Sometime in the mid-1990s, when I was a doctoral student at the University of Waterloo, I ended up chatting with a couple of very energetic student advocates who stopped by my office. Waterloo was at that time going through some kind of vote regarding their student union and earnest activists were everywhere.
Then, as now, the topic of how to deal with rising tuition fees was in the air, and I noted that I had been intrigued by what was then commonly called “income-contingent” loan repayment. The basic idea was that you could borrow what you needed through the regular venues of student loans, but then when it came time to repay the loans, the rate at which you had to repay would depend on how much money you were making at the time.
For instance, if you graduated and couldn’t find a job, and had no income, you wouldn’t have to worry about repaying the loans until you had the means to do so. On the surface, at least, it sounds like a good idea, or, at the very least, an obvious improvement over the current system.
So I was a bit surprised that the energetic student activists in my office were dead-set against the idea. It would lead, he said, inevitably to higher tuitions. I saw his point. Those who set tuition fees could always argue that higher fees won’t hurt anyone since anyone who can’t pay will be given a temporary break.
A decade and a half later, the idea seems to be garnering renewed attention. No less a luminary than Bill Clinton mentioned it in his now-famous speech at the Democratic convention this year, and Glen Murray, a candidate for the Liberal Party leadership in Ontario, has recently proposed a similar idea with a slightly catchier name, “No Money Down” education.
The time to implement such a plan in Canada may finally have come.
The potential advantages of such a plan, if it were well-crafted, seem to me substantial. For one, student loan repayment would become infinitely less stressful for all affected graduates if they knew they were not going to be bankrupted by the payments should they be unable to find work or if they were to lose their jobs.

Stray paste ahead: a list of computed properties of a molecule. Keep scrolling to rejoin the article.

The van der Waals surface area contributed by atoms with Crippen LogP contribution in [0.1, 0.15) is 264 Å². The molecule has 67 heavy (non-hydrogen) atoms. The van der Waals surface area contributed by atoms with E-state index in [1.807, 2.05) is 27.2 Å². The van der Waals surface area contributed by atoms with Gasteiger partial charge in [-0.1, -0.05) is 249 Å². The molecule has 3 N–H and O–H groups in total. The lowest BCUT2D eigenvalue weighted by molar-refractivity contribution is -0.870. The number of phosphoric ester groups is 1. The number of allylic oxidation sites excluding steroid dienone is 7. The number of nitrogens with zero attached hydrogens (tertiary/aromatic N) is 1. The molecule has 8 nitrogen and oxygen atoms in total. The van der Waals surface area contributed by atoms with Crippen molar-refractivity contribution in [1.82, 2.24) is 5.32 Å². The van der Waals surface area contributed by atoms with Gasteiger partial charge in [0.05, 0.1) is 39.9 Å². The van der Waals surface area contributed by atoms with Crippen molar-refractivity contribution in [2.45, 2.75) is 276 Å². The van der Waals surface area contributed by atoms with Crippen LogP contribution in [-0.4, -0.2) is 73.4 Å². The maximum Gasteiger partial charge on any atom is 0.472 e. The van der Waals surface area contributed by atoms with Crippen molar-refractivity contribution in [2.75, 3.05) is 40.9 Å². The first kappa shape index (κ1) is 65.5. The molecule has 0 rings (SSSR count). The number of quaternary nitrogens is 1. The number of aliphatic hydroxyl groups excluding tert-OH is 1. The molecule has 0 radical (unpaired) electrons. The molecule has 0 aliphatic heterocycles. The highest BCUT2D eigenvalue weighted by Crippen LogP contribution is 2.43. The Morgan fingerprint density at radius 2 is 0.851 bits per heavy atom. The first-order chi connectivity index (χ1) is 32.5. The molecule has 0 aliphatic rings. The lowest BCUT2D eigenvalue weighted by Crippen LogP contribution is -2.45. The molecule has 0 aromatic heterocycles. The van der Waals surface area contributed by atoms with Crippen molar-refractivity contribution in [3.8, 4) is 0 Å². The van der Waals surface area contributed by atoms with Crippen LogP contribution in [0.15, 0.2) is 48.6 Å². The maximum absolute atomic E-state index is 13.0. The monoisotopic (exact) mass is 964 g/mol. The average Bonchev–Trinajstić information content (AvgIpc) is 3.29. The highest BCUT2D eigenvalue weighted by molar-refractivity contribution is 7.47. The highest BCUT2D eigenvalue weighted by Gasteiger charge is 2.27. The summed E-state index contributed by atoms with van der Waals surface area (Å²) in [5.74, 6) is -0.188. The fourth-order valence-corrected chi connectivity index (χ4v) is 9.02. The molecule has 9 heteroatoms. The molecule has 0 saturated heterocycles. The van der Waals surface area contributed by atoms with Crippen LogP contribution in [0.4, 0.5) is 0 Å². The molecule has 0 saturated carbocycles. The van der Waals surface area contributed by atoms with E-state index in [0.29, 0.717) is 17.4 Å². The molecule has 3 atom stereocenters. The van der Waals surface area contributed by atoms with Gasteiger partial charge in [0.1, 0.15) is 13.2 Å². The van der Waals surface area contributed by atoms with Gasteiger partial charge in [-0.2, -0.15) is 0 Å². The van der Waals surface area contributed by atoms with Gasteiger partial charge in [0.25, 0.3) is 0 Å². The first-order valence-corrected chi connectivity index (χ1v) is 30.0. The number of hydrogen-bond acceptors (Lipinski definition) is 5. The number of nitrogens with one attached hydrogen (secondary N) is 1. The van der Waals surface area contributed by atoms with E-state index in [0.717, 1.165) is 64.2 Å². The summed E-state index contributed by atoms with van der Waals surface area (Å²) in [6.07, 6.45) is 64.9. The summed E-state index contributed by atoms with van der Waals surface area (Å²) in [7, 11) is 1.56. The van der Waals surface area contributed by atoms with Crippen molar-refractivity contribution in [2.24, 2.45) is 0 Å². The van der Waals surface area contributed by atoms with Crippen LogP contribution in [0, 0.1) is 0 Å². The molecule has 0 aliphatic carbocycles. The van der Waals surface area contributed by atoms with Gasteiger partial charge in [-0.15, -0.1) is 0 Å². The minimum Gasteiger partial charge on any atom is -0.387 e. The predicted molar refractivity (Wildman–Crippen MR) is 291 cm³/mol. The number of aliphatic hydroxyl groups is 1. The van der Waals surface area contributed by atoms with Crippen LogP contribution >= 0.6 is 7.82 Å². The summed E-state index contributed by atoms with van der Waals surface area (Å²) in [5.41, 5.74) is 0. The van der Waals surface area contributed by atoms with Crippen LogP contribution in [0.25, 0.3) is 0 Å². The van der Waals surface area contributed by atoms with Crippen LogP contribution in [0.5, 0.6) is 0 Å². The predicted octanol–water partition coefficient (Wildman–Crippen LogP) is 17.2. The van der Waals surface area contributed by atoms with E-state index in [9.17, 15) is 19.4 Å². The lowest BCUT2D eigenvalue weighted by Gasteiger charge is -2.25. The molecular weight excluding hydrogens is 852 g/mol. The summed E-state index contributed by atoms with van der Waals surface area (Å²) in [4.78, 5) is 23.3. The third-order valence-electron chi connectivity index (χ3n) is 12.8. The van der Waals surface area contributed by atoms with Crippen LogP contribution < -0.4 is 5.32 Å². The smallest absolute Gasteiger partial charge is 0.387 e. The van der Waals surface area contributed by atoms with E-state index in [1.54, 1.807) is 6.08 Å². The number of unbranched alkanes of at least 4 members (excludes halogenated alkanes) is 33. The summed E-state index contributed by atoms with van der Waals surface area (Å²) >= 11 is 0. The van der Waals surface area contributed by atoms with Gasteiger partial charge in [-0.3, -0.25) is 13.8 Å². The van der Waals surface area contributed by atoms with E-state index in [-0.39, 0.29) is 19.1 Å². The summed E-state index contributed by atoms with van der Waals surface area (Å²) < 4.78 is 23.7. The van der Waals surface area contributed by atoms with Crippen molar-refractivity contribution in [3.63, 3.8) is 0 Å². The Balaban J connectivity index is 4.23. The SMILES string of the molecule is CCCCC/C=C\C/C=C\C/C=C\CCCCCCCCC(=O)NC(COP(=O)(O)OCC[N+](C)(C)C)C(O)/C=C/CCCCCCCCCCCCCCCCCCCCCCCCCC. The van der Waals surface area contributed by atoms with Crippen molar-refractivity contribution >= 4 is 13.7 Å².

More importantly, it would allow graduates to consider post-graduate pathways that weren’t based on the bloodless calculus of loan repayment. That is, a graduate might be more likely to take a low-paying job at a not-for-profit doing vital work finding shelter for the poor, rather than a high-paying job doing useless work feathering the nests of the wealthy.
Most important of all, students would have more incentive to choose programs of study that they actually wanted, rather than choosing the path that will guarantee them a job so that they can pay back their loans. This latter pattern, of course, constitutes a pointless exercise in moving money around if ever there was one.
But what about the claim that income-contingent repayment could mean higher fees, the argument that today’s energetic student activists are still making.
My answer to them is simple. We haven’t had it before and fees have still skyrocketed. In other words, there are always reasons to justify financial moves whether it’s cutting programs or raising fees: there are fiscal realities, they say; or, since students are reaping the benefits of education, they should pay their own way.
In any case, the fact that the loans still have to be repaid eventually will still allow advocates for low tuition to make most of the same arguments as before. It’s still a good argument to point out that we shouldn’t burden people with unreasonable debt loads. And it’s still right to note that an educated populace benefits everyone, so everyone should pay a share.
Of course, in a perfect world, university education would be geared towards those big social benefits and would, accordingly, come at little cost to the student. And maybe one day we’ll get there. In the meantime, let’s find ways for students to make it easier to bear the costs they are being made to bear.
Todd Pettigrew is an associate professor of English at Cape Breton University.